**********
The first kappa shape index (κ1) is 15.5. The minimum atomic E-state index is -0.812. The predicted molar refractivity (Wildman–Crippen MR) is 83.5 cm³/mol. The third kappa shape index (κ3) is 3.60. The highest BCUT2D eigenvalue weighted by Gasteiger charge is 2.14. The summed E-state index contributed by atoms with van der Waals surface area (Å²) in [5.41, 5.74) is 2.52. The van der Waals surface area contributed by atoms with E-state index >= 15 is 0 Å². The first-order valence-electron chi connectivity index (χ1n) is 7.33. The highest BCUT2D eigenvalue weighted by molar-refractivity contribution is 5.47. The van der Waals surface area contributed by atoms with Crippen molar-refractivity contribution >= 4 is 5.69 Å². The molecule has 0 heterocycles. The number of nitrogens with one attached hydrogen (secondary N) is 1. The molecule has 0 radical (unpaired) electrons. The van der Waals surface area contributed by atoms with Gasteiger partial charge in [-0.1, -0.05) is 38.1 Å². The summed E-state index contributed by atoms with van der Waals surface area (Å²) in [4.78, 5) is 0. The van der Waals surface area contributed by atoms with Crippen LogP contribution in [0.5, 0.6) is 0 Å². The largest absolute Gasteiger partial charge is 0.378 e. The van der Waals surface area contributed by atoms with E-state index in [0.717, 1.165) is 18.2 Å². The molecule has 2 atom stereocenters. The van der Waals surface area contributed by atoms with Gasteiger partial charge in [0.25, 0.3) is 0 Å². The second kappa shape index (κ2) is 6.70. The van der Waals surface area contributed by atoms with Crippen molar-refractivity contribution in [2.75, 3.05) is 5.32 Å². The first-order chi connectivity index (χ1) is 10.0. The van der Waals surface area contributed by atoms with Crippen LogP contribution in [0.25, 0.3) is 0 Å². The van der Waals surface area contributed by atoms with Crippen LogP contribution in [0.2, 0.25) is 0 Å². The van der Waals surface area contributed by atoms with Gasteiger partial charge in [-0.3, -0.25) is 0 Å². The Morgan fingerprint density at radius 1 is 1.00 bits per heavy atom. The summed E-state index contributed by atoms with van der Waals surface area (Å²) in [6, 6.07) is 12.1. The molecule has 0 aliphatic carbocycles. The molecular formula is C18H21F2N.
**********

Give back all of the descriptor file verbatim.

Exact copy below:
The first kappa shape index (κ1) is 15.5. The minimum atomic E-state index is -0.812. The predicted molar refractivity (Wildman–Crippen MR) is 83.5 cm³/mol. The third kappa shape index (κ3) is 3.60. The highest BCUT2D eigenvalue weighted by Gasteiger charge is 2.14. The summed E-state index contributed by atoms with van der Waals surface area (Å²) in [5.41, 5.74) is 2.52. The van der Waals surface area contributed by atoms with E-state index >= 15 is 0 Å². The first-order valence-electron chi connectivity index (χ1n) is 7.33. The highest BCUT2D eigenvalue weighted by molar-refractivity contribution is 5.47. The van der Waals surface area contributed by atoms with Crippen molar-refractivity contribution >= 4 is 5.69 Å². The molecule has 0 heterocycles. The number of nitrogens with one attached hydrogen (secondary N) is 1. The molecule has 0 radical (unpaired) electrons. The van der Waals surface area contributed by atoms with Gasteiger partial charge in [-0.1, -0.05) is 38.1 Å². The summed E-state index contributed by atoms with van der Waals surface area (Å²) in [4.78, 5) is 0. The van der Waals surface area contributed by atoms with Crippen LogP contribution in [0.5, 0.6) is 0 Å². The largest absolute Gasteiger partial charge is 0.378 e. The van der Waals surface area contributed by atoms with E-state index in [0.717, 1.165) is 18.2 Å². The molecule has 2 atom stereocenters. The van der Waals surface area contributed by atoms with Gasteiger partial charge in [0.25, 0.3) is 0 Å². The second kappa shape index (κ2) is 6.70. The van der Waals surface area contributed by atoms with Crippen molar-refractivity contribution in [2.75, 3.05) is 5.32 Å². The first-order chi connectivity index (χ1) is 10.0. The van der Waals surface area contributed by atoms with Crippen LogP contribution in [0.25, 0.3) is 0 Å². The van der Waals surface area contributed by atoms with Crippen LogP contribution in [0.2, 0.25) is 0 Å². The van der Waals surface area contributed by atoms with Gasteiger partial charge in [-0.3, -0.25) is 0 Å². The Morgan fingerprint density at radius 1 is 1.00 bits per heavy atom. The summed E-state index contributed by atoms with van der Waals surface area (Å²) in [6, 6.07) is 12.1. The molecule has 0 aliphatic carbocycles. The molecular formula is C18H21F2N.